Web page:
Officer Training School
/ Published October 03, 2017
Officer Training School faculty revamped its course to incorporate 28-hours of distance learning materials prior to cadets coming to Total Force Officers Training here.
Faculty with OTS revamped their course to incorporate 28-hours of distance learning materials prior to cadets coming to Total Force Officers Training here.
The changes were the result of a Jeanne M. Holm Center for Officer Accessions and Citizen Development tiger team that analyzed learning methodologies and 21st Century instructional techniques to identify opportunities to improve the program, according to Col. Stephen Frank, OTS commandant.
“The tiger team was looking for a more effective way to educate future officers,” Frank said. “We train 60 percent of the officers in the Air Force. It is critical we get the training right and effectively prepare officers for the operational Air Force, because our Airmen are the best in the world and they deserve world class leadership. [We] wanted students to be participants versus recipients of curriculum.”
The challenge for this new curriculum, said Frank, was how to fit the training and experience in only eight weeks. In response to these constraints, the tiger team offered a technological solution to provide time in the TFOT syllabus for deeper learning.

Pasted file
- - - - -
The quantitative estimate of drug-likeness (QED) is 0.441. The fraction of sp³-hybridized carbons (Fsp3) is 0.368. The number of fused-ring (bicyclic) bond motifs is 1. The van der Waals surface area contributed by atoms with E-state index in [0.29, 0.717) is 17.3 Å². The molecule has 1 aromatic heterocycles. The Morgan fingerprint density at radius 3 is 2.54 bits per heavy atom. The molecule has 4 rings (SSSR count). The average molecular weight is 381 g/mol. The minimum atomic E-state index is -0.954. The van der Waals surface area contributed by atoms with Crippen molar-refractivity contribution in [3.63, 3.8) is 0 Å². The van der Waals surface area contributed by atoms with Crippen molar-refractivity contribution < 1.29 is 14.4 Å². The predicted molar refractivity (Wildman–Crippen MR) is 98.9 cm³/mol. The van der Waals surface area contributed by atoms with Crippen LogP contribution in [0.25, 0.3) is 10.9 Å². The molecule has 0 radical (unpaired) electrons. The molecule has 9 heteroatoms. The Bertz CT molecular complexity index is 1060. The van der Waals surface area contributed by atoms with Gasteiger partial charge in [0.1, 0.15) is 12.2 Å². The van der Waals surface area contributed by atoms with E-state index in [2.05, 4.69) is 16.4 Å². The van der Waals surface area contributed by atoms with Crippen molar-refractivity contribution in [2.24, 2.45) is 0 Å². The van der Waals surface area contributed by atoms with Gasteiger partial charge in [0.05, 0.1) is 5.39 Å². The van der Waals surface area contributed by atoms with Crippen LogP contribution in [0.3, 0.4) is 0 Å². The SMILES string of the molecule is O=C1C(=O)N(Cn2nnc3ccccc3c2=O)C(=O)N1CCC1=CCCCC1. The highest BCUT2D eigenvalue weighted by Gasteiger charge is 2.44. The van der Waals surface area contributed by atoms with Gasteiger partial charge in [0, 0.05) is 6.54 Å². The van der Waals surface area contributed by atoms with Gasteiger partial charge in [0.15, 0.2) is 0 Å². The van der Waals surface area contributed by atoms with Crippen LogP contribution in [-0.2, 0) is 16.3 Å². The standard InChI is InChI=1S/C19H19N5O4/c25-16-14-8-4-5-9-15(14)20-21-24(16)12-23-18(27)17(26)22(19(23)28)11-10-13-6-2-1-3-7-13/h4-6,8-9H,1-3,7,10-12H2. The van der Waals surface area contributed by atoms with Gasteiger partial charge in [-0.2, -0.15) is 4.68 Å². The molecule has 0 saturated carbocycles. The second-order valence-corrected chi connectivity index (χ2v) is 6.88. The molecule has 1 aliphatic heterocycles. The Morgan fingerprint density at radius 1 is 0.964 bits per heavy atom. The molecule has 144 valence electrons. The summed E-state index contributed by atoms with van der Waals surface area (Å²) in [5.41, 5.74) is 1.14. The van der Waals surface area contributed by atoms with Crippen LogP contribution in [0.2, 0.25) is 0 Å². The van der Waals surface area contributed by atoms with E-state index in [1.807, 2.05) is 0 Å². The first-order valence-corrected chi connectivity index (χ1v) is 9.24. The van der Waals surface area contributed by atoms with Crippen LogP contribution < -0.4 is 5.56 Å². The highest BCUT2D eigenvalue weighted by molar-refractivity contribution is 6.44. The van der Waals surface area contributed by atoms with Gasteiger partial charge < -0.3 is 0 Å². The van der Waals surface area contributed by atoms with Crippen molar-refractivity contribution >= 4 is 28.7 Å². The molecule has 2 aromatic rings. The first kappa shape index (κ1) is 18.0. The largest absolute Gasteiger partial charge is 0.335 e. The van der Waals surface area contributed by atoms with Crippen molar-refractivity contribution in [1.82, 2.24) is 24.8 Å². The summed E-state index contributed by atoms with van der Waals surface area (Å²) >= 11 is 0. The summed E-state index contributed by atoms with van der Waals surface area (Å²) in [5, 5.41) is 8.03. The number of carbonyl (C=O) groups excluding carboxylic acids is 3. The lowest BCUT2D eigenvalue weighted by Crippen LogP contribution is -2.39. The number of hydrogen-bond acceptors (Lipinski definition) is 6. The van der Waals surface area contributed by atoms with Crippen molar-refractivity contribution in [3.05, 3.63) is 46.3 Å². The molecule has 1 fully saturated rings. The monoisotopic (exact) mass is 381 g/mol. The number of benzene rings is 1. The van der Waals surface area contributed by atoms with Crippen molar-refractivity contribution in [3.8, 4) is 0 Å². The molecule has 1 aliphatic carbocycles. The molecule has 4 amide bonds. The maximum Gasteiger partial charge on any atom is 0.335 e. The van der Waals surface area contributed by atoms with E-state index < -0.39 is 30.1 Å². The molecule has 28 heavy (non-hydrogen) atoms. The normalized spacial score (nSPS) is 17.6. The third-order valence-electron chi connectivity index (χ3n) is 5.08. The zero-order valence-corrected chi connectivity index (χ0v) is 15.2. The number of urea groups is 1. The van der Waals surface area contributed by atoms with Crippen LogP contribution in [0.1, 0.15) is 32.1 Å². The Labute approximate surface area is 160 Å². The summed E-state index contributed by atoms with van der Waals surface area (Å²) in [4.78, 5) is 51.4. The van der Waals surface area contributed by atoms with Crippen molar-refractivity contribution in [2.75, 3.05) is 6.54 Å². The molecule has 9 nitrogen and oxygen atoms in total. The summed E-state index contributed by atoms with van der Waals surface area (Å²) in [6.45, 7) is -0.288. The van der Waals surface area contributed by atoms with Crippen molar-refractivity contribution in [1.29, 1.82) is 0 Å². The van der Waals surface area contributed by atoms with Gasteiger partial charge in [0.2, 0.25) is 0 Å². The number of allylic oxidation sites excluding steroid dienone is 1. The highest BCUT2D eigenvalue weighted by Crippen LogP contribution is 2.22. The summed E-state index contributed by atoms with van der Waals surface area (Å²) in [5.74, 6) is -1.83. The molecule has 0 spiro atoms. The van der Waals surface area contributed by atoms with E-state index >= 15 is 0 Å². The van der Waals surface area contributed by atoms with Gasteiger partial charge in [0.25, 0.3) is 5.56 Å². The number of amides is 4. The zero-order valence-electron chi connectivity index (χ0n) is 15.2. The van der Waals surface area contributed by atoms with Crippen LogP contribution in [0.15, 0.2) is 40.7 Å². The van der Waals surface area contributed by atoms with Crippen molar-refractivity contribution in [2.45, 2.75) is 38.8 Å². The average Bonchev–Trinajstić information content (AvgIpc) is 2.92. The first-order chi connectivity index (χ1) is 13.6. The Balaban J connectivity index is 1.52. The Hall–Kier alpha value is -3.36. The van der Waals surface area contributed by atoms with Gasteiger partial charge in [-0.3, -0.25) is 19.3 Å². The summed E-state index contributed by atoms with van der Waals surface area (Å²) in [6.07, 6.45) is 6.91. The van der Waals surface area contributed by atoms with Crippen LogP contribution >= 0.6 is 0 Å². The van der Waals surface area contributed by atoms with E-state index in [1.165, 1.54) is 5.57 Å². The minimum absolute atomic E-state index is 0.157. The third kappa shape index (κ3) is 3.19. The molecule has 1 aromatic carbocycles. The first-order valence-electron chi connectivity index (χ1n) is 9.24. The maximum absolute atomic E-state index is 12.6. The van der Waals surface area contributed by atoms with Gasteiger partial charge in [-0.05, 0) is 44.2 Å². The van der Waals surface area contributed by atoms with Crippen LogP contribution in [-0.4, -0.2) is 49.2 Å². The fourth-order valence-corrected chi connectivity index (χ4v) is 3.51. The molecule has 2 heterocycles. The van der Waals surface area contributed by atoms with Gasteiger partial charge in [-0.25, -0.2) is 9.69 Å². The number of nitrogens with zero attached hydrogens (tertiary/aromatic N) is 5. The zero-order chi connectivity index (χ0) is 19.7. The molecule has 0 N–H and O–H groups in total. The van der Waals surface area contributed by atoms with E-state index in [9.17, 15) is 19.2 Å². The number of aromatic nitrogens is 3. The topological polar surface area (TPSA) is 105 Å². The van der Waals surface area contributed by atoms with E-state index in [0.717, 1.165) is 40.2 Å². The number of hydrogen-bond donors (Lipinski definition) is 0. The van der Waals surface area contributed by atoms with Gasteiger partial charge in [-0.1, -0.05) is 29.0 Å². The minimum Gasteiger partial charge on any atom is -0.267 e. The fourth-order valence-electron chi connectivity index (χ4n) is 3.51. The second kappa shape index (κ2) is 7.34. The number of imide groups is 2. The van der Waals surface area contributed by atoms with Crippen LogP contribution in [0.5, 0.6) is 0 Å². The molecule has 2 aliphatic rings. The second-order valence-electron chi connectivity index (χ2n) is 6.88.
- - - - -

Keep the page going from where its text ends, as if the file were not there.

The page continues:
“Our academic affairs team identified 75 hours of knowledge-level lessons that were being delivered in an auditorium lecture format,” said Jim Wiggins, Dean of Academic Affairs for the Holm Center. “They suggested that the material could be offered to inbound cadets using a web-based delivery system resulting in more time which could be used to improve the experience for cadets.”
The newer course began during the summer classes in 2017. Cadets now take a more experientially-focused program by spending less time in lecture halls and more time actively engaged in leadership-building exercises and discussions.
“Distance learning has become part of professional military education Air Force wide, and its utilization at OTS enhances experimental learning for future Air Force officers,” Wiggins said. “Cadets now have the opportunity to learn at their own pace depending on their level of familiarity with the material.”
The prerequisite material accommodates the prior-enlisted Air Force members who may have the opportunity for a one-time, test-out option known as the Challenge Test. Those eligible for this option take the test at their installation education office.
“The result is that upon arrival, cadets all have the same level of prerequisite knowledge, and will be engaged in a higher level of learning throughout the resident course,” Frank said. “There are now more opportunities for hands-on leadership, group problem-solving activities, such as field leadership problems and a simulated deployment, allowing cadets to experiment with different leadership styles and grow their skills based on immediate peer and instructor feedback.”
So far, two classes have graduated under the new program. The Holm Center tiger team plans to stay engaged, refining the TFOT curriculum and syllabus to achieve the optimal commissioning training program.